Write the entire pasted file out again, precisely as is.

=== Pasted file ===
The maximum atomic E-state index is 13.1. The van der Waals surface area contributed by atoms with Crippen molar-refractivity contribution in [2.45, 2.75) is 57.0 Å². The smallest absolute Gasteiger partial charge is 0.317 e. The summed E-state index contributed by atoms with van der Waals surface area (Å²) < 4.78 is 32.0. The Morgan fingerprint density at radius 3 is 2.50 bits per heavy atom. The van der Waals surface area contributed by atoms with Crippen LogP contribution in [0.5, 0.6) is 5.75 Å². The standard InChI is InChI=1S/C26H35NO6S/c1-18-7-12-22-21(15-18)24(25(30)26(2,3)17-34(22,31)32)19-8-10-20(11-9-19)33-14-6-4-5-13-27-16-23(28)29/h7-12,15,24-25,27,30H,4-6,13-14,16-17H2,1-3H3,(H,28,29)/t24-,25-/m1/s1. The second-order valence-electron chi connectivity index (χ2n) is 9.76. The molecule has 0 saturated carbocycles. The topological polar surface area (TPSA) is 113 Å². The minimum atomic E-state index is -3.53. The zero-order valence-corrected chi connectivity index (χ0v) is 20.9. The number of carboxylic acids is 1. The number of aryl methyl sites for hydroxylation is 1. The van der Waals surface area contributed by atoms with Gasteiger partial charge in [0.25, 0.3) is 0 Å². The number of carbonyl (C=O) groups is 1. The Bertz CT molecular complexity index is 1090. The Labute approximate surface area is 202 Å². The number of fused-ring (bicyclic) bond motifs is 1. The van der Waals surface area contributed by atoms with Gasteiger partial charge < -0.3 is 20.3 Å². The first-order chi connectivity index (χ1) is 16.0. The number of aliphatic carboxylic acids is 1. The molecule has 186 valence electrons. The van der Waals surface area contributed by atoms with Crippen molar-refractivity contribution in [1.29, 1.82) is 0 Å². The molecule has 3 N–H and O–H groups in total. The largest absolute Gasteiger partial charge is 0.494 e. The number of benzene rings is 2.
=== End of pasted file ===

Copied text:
The maximum atomic E-state index is 13.1. The van der Waals surface area contributed by atoms with Crippen molar-refractivity contribution in [2.45, 2.75) is 57.0 Å². The smallest absolute Gasteiger partial charge is 0.317 e. The summed E-state index contributed by atoms with van der Waals surface area (Å²) < 4.78 is 32.0. The Morgan fingerprint density at radius 3 is 2.50 bits per heavy atom. The van der Waals surface area contributed by atoms with Crippen LogP contribution in [0.5, 0.6) is 5.75 Å². The standard InChI is InChI=1S/C26H35NO6S/c1-18-7-12-22-21(15-18)24(25(30)26(2,3)17-34(22,31)32)19-8-10-20(11-9-19)33-14-6-4-5-13-27-16-23(28)29/h7-12,15,24-25,27,30H,4-6,13-14,16-17H2,1-3H3,(H,28,29)/t24-,25-/m1/s1. The second-order valence-electron chi connectivity index (χ2n) is 9.76. The molecule has 0 saturated carbocycles. The topological polar surface area (TPSA) is 113 Å². The minimum atomic E-state index is -3.53. The zero-order valence-corrected chi connectivity index (χ0v) is 20.9. The number of carboxylic acids is 1. The number of aryl methyl sites for hydroxylation is 1. The van der Waals surface area contributed by atoms with Gasteiger partial charge in [0.25, 0.3) is 0 Å². The number of carbonyl (C=O) groups is 1. The Bertz CT molecular complexity index is 1090. The Labute approximate surface area is 202 Å². The number of fused-ring (bicyclic) bond motifs is 1. The van der Waals surface area contributed by atoms with Gasteiger partial charge < -0.3 is 20.3 Å². The first-order chi connectivity index (χ1) is 16.0. The number of aliphatic carboxylic acids is 1. The molecule has 186 valence electrons. The van der Waals surface area contributed by atoms with Crippen molar-refractivity contribution in [1.29, 1.82) is 0 Å². The molecule has 3 N–H and O–H groups in total. The largest absolute Gasteiger partial charge is 0.494 e. The number of benzene rings is 2.